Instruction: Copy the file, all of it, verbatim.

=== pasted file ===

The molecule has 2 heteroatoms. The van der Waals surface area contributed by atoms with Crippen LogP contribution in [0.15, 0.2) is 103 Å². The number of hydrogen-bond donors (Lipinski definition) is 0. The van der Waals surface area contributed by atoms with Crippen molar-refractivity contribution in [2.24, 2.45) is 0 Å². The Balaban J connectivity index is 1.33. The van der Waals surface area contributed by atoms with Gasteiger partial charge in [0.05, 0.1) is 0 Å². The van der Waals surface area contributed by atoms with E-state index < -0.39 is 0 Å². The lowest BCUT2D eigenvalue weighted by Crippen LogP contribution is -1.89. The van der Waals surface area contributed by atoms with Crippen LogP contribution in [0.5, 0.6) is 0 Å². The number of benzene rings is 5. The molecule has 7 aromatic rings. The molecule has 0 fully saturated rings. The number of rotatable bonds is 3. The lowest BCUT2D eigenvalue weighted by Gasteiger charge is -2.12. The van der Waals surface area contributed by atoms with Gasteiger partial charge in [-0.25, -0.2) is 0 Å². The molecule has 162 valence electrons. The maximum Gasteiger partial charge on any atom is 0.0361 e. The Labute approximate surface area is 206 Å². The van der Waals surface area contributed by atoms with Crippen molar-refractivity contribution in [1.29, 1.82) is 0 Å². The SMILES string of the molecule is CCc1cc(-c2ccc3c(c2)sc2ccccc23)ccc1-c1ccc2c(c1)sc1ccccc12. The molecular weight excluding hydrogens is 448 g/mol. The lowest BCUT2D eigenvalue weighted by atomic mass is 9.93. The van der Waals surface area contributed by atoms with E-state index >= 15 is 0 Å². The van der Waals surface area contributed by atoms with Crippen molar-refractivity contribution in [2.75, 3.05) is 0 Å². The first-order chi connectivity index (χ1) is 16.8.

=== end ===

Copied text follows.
The molecule has 2 heteroatoms. The van der Waals surface area contributed by atoms with Crippen LogP contribution in [0.15, 0.2) is 103 Å². The number of hydrogen-bond donors (Lipinski definition) is 0. The van der Waals surface area contributed by atoms with Crippen molar-refractivity contribution in [2.24, 2.45) is 0 Å². The Balaban J connectivity index is 1.33. The van der Waals surface area contributed by atoms with Gasteiger partial charge in [0.05, 0.1) is 0 Å². The van der Waals surface area contributed by atoms with E-state index < -0.39 is 0 Å². The lowest BCUT2D eigenvalue weighted by Crippen LogP contribution is -1.89. The van der Waals surface area contributed by atoms with Crippen LogP contribution in [0.5, 0.6) is 0 Å². The number of benzene rings is 5. The molecule has 7 aromatic rings. The molecule has 0 fully saturated rings. The number of rotatable bonds is 3. The lowest BCUT2D eigenvalue weighted by Gasteiger charge is -2.12. The van der Waals surface area contributed by atoms with Gasteiger partial charge in [-0.25, -0.2) is 0 Å². The molecule has 162 valence electrons. The maximum Gasteiger partial charge on any atom is 0.0361 e. The Labute approximate surface area is 206 Å². The van der Waals surface area contributed by atoms with Crippen molar-refractivity contribution in [1.29, 1.82) is 0 Å². The SMILES string of the molecule is CCc1cc(-c2ccc3c(c2)sc2ccccc23)ccc1-c1ccc2c(c1)sc1ccccc12. The molecular weight excluding hydrogens is 448 g/mol. The lowest BCUT2D eigenvalue weighted by atomic mass is 9.93. The van der Waals surface area contributed by atoms with E-state index >= 15 is 0 Å². The van der Waals surface area contributed by atoms with Crippen molar-refractivity contribution in [2.75, 3.05) is 0 Å². The first-order chi connectivity index (χ1) is 16.8.